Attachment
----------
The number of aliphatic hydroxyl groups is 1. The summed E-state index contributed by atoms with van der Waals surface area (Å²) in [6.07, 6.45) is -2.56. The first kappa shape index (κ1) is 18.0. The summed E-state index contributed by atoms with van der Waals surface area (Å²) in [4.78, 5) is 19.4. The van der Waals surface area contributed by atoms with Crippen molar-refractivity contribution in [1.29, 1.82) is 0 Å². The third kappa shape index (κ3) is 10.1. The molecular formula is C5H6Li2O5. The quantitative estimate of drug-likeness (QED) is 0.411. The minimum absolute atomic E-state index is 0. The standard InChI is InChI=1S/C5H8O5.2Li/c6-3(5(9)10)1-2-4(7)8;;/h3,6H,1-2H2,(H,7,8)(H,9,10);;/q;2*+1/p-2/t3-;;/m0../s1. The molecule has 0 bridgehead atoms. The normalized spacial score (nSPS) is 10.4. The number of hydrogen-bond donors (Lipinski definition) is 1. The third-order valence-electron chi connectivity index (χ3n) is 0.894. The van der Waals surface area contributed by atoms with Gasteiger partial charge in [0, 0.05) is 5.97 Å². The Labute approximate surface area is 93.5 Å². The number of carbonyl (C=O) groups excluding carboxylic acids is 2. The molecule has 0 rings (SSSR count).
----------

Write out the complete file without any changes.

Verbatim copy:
The number of aliphatic hydroxyl groups is 1. The summed E-state index contributed by atoms with van der Waals surface area (Å²) in [6.07, 6.45) is -2.56. The first kappa shape index (κ1) is 18.0. The summed E-state index contributed by atoms with van der Waals surface area (Å²) in [4.78, 5) is 19.4. The van der Waals surface area contributed by atoms with Crippen molar-refractivity contribution in [1.29, 1.82) is 0 Å². The third kappa shape index (κ3) is 10.1. The molecular formula is C5H6Li2O5. The quantitative estimate of drug-likeness (QED) is 0.411. The minimum absolute atomic E-state index is 0. The standard InChI is InChI=1S/C5H8O5.2Li/c6-3(5(9)10)1-2-4(7)8;;/h3,6H,1-2H2,(H,7,8)(H,9,10);;/q;2*+1/p-2/t3-;;/m0../s1. The molecule has 0 bridgehead atoms. The normalized spacial score (nSPS) is 10.4. The number of hydrogen-bond donors (Lipinski definition) is 1. The third-order valence-electron chi connectivity index (χ3n) is 0.894. The van der Waals surface area contributed by atoms with Gasteiger partial charge in [0, 0.05) is 5.97 Å². The Labute approximate surface area is 93.5 Å². The number of carbonyl (C=O) groups excluding carboxylic acids is 2. The molecule has 0 rings (SSSR count).